However, this new young teacher of ours with the red tilak on his forehead, went the extra mile to narrate to us tales from history, and soon I found, he was distorting facts. Whenever he told us tales of Mughal rulers, this teacher of ours made it a point to try and convince us that the Muslim rulers who held the reins of power in Delhi and elsewhere, were plunderers who spilt Hindu blood as a hobby. For this teacher of ours, Akbar was the most cruel, despicable, hate-worthy wretch who called himself the Emperor.  Which, was not the case, as all those who have run through the authentic pages of history would know.
I soon found out that this teacher of ours was a die-hard swayam-sevak who had this inbuilt hatred to anyone from a religion other than Hinduism. His classes were, I realised, just extensions of the RSS shaakhas which he presided over in the evenings.
As a kid who learnt to salute the tricolour and stand up in respect for the National Anthem, this came as a rude shock to me. I, the son of a teacher who believed Hinduism was a way of life and had nothing to do with blind faith, was shaken. When this Hindi teacher of ours who ventured into distorted terrain in the name of teaching history, I had the first taste of how the messengers of Hindutva (not Hinduism) tried to misrepresent facts for their own gain. And it was then, while in school, I started staying away these self-proclaimed apostles of Hindutva.
Later on, the first day of my college life saw a group of seniors drive us like a herd of sheep to an open ground and make us stand in line and listen to utterings in Hindi (or was it Sanskrit?). I, God Almighty knows how, was picked to walk up to the front and repeat in chorus to what one of those senior students uttered in a very strong, intimidating tone.  The whole scene looked make-believe, and was forced on me, who arrived in college from a school that had taught me the umpteen merits of secularism.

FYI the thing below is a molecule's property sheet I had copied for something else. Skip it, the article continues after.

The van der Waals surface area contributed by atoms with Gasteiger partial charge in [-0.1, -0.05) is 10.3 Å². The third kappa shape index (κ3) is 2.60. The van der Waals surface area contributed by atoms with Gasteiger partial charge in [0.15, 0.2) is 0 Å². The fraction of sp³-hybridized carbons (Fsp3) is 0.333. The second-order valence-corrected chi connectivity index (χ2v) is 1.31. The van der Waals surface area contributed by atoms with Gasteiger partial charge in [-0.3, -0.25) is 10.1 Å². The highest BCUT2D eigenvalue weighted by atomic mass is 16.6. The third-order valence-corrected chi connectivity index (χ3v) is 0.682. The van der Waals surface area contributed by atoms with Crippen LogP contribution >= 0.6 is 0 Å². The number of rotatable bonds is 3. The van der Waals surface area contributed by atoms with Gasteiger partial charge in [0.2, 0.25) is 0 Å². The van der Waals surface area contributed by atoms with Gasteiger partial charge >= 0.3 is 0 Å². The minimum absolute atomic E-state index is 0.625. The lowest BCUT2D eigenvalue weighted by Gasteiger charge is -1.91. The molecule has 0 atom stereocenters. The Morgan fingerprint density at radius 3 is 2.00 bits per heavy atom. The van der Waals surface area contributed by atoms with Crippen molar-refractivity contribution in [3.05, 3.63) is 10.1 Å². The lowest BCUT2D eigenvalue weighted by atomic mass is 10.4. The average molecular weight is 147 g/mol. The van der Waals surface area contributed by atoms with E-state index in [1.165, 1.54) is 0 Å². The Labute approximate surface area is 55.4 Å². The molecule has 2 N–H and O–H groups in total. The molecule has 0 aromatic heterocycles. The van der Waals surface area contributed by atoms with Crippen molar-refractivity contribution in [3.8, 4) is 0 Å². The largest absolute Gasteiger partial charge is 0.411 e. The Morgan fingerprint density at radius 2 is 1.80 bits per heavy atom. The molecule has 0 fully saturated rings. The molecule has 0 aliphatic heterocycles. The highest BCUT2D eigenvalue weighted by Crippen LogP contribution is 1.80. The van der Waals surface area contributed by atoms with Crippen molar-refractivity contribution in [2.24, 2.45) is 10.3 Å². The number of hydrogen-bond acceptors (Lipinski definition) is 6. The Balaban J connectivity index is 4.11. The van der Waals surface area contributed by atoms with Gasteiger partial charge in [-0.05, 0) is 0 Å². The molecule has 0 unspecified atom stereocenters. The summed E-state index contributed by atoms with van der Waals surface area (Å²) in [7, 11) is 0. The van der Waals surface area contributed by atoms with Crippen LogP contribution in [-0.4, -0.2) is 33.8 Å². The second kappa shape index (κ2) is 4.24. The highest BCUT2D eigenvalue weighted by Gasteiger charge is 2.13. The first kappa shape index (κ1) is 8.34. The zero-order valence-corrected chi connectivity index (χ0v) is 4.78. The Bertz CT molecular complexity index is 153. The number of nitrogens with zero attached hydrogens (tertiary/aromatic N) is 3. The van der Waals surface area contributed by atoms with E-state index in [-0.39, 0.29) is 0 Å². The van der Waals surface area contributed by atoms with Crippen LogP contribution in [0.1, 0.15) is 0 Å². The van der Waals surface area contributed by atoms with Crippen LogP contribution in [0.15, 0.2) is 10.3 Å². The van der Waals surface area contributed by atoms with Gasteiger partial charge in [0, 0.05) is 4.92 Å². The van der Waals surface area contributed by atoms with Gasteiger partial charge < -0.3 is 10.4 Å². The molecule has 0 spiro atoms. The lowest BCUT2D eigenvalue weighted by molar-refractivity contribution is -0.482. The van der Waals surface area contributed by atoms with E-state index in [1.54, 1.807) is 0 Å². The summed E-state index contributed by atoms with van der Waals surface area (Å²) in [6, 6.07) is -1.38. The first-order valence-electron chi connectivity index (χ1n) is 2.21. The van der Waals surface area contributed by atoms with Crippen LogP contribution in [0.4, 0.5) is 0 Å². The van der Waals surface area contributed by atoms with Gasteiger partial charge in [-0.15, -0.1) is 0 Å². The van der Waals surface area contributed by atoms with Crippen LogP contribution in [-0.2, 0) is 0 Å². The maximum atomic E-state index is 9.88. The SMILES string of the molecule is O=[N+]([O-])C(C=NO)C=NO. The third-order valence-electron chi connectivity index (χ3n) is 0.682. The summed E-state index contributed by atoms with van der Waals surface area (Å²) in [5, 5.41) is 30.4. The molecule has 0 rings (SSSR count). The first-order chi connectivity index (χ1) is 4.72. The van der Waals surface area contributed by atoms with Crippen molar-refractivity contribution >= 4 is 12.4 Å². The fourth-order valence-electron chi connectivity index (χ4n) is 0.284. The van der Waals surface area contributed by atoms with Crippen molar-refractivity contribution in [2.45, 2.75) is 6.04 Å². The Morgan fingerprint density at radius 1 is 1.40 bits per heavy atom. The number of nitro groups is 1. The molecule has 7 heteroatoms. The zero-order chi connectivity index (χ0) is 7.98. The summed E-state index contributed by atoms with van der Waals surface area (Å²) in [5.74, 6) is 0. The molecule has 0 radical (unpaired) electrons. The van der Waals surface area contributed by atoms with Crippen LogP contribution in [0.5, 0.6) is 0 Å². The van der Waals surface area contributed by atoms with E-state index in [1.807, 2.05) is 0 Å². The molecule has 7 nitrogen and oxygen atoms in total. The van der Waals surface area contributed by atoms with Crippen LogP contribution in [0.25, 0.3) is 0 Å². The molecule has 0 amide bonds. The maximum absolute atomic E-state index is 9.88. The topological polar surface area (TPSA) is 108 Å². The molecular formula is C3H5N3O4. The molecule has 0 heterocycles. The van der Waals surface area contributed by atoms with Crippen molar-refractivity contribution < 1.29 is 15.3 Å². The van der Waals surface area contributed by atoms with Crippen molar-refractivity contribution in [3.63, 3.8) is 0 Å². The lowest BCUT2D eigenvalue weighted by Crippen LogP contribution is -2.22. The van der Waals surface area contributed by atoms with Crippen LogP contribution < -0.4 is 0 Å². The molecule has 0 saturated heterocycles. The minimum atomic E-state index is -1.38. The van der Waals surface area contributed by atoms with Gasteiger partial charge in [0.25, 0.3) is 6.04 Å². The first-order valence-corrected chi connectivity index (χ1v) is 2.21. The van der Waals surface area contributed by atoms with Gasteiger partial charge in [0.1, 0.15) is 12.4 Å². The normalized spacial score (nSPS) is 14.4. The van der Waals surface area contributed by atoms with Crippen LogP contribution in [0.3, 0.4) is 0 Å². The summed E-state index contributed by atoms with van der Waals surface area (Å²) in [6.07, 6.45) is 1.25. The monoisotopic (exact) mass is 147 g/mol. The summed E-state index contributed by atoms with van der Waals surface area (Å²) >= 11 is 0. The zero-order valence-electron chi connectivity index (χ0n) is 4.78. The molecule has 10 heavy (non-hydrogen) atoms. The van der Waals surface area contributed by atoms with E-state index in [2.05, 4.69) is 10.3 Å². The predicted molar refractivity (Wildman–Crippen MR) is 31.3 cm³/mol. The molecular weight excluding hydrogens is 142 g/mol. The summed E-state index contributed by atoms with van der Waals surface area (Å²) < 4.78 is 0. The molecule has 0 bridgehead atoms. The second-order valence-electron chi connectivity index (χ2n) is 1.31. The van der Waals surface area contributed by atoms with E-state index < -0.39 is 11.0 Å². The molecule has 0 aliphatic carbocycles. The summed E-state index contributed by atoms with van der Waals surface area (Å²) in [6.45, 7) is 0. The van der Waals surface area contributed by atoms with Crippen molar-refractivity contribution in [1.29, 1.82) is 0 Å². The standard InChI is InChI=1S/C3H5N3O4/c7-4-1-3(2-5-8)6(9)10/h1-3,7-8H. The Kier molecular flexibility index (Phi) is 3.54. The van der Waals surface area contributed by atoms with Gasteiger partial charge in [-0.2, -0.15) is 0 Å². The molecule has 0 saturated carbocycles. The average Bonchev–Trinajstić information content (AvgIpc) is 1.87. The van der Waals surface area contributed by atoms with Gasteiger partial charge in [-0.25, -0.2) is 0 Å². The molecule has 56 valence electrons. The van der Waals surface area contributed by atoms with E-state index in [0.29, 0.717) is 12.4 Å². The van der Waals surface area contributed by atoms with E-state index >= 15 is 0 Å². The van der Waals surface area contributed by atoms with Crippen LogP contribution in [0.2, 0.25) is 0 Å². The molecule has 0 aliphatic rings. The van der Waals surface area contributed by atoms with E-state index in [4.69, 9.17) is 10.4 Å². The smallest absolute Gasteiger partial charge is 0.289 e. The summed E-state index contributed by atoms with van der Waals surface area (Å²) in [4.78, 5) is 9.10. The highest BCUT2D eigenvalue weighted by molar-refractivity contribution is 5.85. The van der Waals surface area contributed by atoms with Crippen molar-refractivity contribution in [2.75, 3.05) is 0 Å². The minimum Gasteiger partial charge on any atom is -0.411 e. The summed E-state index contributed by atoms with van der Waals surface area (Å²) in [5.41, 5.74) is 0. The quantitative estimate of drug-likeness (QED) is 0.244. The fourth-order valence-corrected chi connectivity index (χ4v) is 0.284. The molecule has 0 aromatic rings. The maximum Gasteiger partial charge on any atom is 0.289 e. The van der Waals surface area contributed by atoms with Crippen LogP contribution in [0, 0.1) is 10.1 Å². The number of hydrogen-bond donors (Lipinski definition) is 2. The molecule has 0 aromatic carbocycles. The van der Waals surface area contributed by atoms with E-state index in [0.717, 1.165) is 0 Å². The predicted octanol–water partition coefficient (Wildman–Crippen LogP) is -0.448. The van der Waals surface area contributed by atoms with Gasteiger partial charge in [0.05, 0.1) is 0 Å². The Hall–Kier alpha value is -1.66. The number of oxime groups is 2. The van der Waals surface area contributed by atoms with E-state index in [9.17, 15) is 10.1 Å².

I soon realised I was in a college shaakha meeting, a ploy the ABVP (students wing of the Bharatiya Janata Party, which was just beginning to crawl from infancy to toddler status) had charted out to lure the new comers to vote for them when the next college elections were declared. I started loving to hate the saffron, which for me until then was a bright hue. My displeasure for the men and women who wanted to create a Hindu land in a Secular India grew manifold when they forced on me the rakshabandhan thread saying that it is a Hindu symbol. Until then, for me, the rakshabandhan thread had more to do with sisterly love and heaps of sweets. The day it transformed itself into a Sanghi symbol, I decided to shun it for the sake of my secular motherland.
Years have come and gone, and I now live in an era where saffron holds the all-important reins. I still believe in my country’s secular credentials, and nurture the hope of brotherhood. However, I do not know why, fear stalks me as I tend to ignore the so-called messengers of the 33-crore pantheon.